A question came up in the comments last week about modeling the dark wet gloom of the Pacific Northwest. I’ve never been to the northwest, so I really can’t offer anything intelligent about modeling that specific region. What I can do with this post is offer an interpretation of wet and dreary conditions closer to home. I believe there are broad principles that apply to many parts of the country.

Let’s take a look and break down a couple of photos.

This scene of L84 at work gives us clues about recent weather conditions. You’ll see a number of large rain puddles near the main and on the far left along the access path near the tree line. In wet conditions, any low spot may fill with water or at least have a darker color from the dampness.

An important thing to understand is how the values (the light and dark aspects of a color) will look under such conditions. To help explain this, I converted the photo to black and white.

Note how dark the ballast color is throughout the image and also how similar in value it is to the surrounding ground. Notice also how the more saturated portions of ground between the tracks seem to glisten with moisture. To capture this on a model, you might try adding thin applications of gloss medium or water based gloss polyurethane. I would makeup a small test piece with ground cover or ballast and experiment until I got the results I wanted before trying it on the layout.

Another thing to notice with the values is how close they are throughout the scene. Under this kind of light, such a narrow range of values makes things look one-dimensional.

Looking at the tree line on the left, you’ll notice how featureless it appears. The trees and scrub brush read as a similar mass of dull color. There is texture in the branches and undergrowth but little in the way of contrast between highlights and shadows that give individual trees their shape and clarity. The brightest highlights are the reflections on the railheads and the glow of the headlight. Even the light gray hopper cars and white markings on the locos are several shades darker than their pure tones. Lastly, with all the values in such a tight range, a spot of strong color goes a long way. The strongest colors in the first image are the crew’s yellow safety vests and the guy’s hunter orange hat. Both of these really stand out against all the drab tones around them.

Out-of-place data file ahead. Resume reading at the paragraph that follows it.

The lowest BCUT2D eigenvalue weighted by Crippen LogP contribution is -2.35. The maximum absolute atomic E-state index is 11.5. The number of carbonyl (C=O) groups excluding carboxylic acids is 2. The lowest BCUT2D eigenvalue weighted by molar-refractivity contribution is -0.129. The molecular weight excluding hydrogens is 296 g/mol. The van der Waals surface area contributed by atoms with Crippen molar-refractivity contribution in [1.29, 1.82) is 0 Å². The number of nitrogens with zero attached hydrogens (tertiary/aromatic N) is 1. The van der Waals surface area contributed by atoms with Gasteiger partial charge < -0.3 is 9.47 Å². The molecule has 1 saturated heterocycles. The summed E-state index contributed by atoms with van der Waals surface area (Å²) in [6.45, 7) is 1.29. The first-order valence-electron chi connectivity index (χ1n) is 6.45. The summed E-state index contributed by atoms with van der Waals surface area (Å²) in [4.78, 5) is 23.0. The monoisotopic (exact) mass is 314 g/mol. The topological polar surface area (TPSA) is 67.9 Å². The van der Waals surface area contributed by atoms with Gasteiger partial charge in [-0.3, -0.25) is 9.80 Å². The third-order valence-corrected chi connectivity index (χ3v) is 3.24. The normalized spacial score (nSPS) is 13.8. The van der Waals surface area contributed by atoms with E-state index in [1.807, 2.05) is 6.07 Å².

This shot of the depot gives us another perspective on rainy effects. The streets are clearly wet and reflect the building colors. Once again note how uniform in color the wet surfaces are. I’m not certain how I would model this effect. A gloss coating of some kind is the obvious choice and A-K Interactive has a wash for wet effects but I’ve never used it, so I can’t speak to its effectiveness. Effects like this need to be handled with care, as things can get out of hand quickly.

At least one modeler that I know of is modeling a rainy landscape. Jim Smith-Wright of the UK has a fine exhibition layout called Brettell Road that depicts an industrial area with a dreary atmosphere. To say this type of atmospheric setting is a challenge is an understatement, but Jim is well up to the task. I’ve included several links to his work at the end of the post and if you happen to have a copy of the Model Railway Journal No. 257, you might check out the evocative photos of his layout.

To wrap up, I encourage you to ask questions. If I don’t know the answer or where to find it, I’ll say so. Likely as not someone will know and we can all learn. Knowing what you folks struggle with or don’t understand about a post will help me improve the blog and future books by making both more relevant to your needs.


Links to Jim Smith-Wright’s Brettell Road

A nice photo of the layout and its presentation.

Some ideas about lighting and modeling rain effects

More Rain